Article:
​Reaching new heights in aerial photography

One photographer is reaching new heights every time he reaches for his camera. With Lee Cowan, we'll watch him at work:

"This is something you've never seen before."

At first glance his images look like circuit boards -- nerve centers surging with energy.

But while these are hubs of activity, they're not the kind in our computers. These are the world's great cities, photographed the way the heavens see them, sparkling spectacles below.


Photographer Vincent Laforet takes in the view from above, comparing the avenues to arteries -- the blood flow of the city. "You literally perceive the depth, and the three dimensionality of the Earth in a different way, and you see distances in a different manner," he said. "They look much smaller, much more within reach."

Laforet has taken aerial photography to new heights. His images have transformed the spaghetti bowls of L.A.'s freeways, the glittering Strip of Sin City, and made London's Big Ben look more like a big jewel.

"It was almost an out-of-body experience, because it's just beautiful from up there," he said.

They're just a few of his god-like glimpses that he's publishing in a new book, fittingly called "Air."

"Since I was 13 years old, like everyone else I look out the windows of a commercial aircraft, and I'm fascinated by it," he said. "I see every little intersection, the police cars, the stadiums, and you wonder what's going on down there. You see this incredible diorama of activity."

Laforet spends a lot of time in helicopters, but not the way you might expect. He doesn't just hover a few hundred feet above, like most choppers. Vince asks his pilots to take him up 9,000, 10,000, 11,000 feet and higher -- altitudes helicopters rarely fly.

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Vincent Laforet/Instagram

"Some veteran helicopter pilots actually refuse to go up there, they're just not comfortable," Laforet said. "The first time I went up, it was scary, because I've never been that high [with] an open window or door, in a harness leaning out. And you see planes going right underneath you -- your heart skips a beat."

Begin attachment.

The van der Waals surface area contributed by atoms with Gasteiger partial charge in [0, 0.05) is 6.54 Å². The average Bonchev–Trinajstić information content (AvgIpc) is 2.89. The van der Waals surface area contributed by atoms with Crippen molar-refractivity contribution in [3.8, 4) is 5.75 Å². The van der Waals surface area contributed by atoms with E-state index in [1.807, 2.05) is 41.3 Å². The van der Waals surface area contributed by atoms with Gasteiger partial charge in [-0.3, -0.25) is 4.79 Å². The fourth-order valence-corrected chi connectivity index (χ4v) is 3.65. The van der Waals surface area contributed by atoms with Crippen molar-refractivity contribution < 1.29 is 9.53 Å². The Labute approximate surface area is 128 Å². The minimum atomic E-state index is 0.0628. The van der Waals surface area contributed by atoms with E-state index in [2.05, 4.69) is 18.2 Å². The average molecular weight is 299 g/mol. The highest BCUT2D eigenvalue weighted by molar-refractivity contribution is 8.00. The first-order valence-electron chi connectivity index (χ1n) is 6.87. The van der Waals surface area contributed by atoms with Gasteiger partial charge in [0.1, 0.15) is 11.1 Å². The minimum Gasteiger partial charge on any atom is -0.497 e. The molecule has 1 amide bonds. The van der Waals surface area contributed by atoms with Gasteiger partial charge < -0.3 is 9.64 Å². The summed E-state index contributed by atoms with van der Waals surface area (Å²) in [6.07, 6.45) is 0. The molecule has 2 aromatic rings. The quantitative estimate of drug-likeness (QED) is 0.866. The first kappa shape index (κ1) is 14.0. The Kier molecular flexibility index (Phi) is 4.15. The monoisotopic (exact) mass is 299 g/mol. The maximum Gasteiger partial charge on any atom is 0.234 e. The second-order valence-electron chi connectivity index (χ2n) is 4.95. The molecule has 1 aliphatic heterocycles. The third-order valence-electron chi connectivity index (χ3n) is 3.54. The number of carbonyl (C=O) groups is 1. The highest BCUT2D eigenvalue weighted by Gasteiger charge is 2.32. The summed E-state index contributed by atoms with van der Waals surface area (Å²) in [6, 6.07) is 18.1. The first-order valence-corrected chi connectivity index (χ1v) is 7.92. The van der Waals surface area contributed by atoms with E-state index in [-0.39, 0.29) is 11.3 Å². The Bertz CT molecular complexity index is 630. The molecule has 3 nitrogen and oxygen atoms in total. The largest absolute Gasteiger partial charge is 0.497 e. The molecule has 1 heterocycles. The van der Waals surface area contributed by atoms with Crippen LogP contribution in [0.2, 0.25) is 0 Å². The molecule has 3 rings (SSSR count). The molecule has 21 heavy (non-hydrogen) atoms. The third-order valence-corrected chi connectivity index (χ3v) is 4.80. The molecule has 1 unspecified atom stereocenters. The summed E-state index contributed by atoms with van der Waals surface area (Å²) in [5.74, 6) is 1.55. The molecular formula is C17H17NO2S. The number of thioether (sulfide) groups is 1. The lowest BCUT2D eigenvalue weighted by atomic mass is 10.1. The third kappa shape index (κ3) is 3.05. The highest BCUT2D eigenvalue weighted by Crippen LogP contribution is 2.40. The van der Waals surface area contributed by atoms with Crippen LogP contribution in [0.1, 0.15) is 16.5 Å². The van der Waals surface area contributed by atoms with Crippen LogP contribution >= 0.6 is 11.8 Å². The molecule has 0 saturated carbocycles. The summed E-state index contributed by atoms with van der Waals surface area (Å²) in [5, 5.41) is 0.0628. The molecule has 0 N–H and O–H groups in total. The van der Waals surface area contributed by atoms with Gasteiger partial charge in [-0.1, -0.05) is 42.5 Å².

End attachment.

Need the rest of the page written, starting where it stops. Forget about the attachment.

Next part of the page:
So when he asked Cowan to join him on his recent flight over the city of Miami, well, how could he resist?

Cowan asked, "Are you going through the shots in your head?"

"No. I'm completely relaxed right now. Yeah, it's the moment I take off and I see the first image, that's when the wheels start turning."

We took off just before sunset, and headed East toward Miami Beach, with a brief stop hovering over a couple in a pool. "I'm looking down there and I'm trying to make order out of chaos, looking for patterns, geometry, color, and light," he said.

Laforet leaned out, and let it all unfold below him.

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A view of Miami.
© Vincent Laforet, Courtesy Fahey/Klein, Los Angeles

Cowan asked, "What's it like when you're literally hanging out over the edge of the chopper?"

"You forget about it after a while -- you're so focused on getting that image."

"Do you ever think about the fall?"

"The only time I ever thought about it was at high altitude over New York," he said. That was when a physicist explained a fall from that high up could last a terrifying 41 seconds. "I was like, 'Thanks for telling me. Now I know' -- that's way too long!"